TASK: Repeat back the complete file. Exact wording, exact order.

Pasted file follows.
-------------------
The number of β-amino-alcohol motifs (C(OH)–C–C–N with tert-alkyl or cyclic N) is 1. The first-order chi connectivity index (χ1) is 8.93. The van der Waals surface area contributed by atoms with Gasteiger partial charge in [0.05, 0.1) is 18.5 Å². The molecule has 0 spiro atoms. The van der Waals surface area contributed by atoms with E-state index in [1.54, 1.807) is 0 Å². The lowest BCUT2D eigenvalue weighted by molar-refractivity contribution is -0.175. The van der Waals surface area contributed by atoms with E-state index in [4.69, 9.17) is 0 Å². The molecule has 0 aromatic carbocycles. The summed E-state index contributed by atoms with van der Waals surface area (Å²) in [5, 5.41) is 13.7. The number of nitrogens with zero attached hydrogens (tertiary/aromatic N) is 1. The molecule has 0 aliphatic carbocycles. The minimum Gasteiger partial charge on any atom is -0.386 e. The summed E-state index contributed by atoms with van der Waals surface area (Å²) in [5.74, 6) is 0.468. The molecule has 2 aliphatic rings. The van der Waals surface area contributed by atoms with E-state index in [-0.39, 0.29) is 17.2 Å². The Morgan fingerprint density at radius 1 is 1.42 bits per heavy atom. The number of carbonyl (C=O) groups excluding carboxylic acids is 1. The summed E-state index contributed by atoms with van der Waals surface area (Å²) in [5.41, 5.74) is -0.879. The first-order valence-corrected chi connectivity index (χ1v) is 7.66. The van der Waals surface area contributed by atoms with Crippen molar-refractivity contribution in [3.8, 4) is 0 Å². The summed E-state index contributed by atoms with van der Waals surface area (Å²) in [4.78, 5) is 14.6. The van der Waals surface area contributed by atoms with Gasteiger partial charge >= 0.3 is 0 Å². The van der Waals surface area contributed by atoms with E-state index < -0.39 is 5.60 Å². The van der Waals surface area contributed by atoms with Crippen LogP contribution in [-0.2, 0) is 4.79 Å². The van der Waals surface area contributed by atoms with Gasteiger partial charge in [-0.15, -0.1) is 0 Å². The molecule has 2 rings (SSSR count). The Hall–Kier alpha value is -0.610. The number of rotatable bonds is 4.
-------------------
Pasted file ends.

The number of β-amino-alcohol motifs (C(OH)–C–C–N with tert-alkyl or cyclic N) is 1. The first-order chi connectivity index (χ1) is 8.93. The van der Waals surface area contributed by atoms with Gasteiger partial charge in [0.05, 0.1) is 18.5 Å². The molecule has 0 spiro atoms. The van der Waals surface area contributed by atoms with E-state index in [1.54, 1.807) is 0 Å². The lowest BCUT2D eigenvalue weighted by molar-refractivity contribution is -0.175. The van der Waals surface area contributed by atoms with E-state index in [4.69, 9.17) is 0 Å². The molecule has 0 aromatic carbocycles. The summed E-state index contributed by atoms with van der Waals surface area (Å²) in [5, 5.41) is 13.7. The number of nitrogens with zero attached hydrogens (tertiary/aromatic N) is 1. The molecule has 0 aliphatic carbocycles. The minimum Gasteiger partial charge on any atom is -0.386 e. The summed E-state index contributed by atoms with van der Waals surface area (Å²) in [5.74, 6) is 0.468. The molecule has 2 aliphatic rings. The van der Waals surface area contributed by atoms with E-state index in [-0.39, 0.29) is 17.2 Å². The Morgan fingerprint density at radius 1 is 1.42 bits per heavy atom. The number of carbonyl (C=O) groups excluding carboxylic acids is 1. The summed E-state index contributed by atoms with van der Waals surface area (Å²) in [5.41, 5.74) is -0.879. The first-order valence-corrected chi connectivity index (χ1v) is 7.66. The van der Waals surface area contributed by atoms with Crippen molar-refractivity contribution in [3.8, 4) is 0 Å². The summed E-state index contributed by atoms with van der Waals surface area (Å²) in [4.78, 5) is 14.6. The van der Waals surface area contributed by atoms with Gasteiger partial charge >= 0.3 is 0 Å². The van der Waals surface area contributed by atoms with E-state index < -0.39 is 5.60 Å². The van der Waals surface area contributed by atoms with Crippen LogP contribution in [-0.2, 0) is 4.79 Å². The van der Waals surface area contributed by atoms with Gasteiger partial charge in [-0.15, -0.1) is 0 Å². The molecule has 2 rings (SSSR count). The Hall–Kier alpha value is -0.610. The number of rotatable bonds is 4.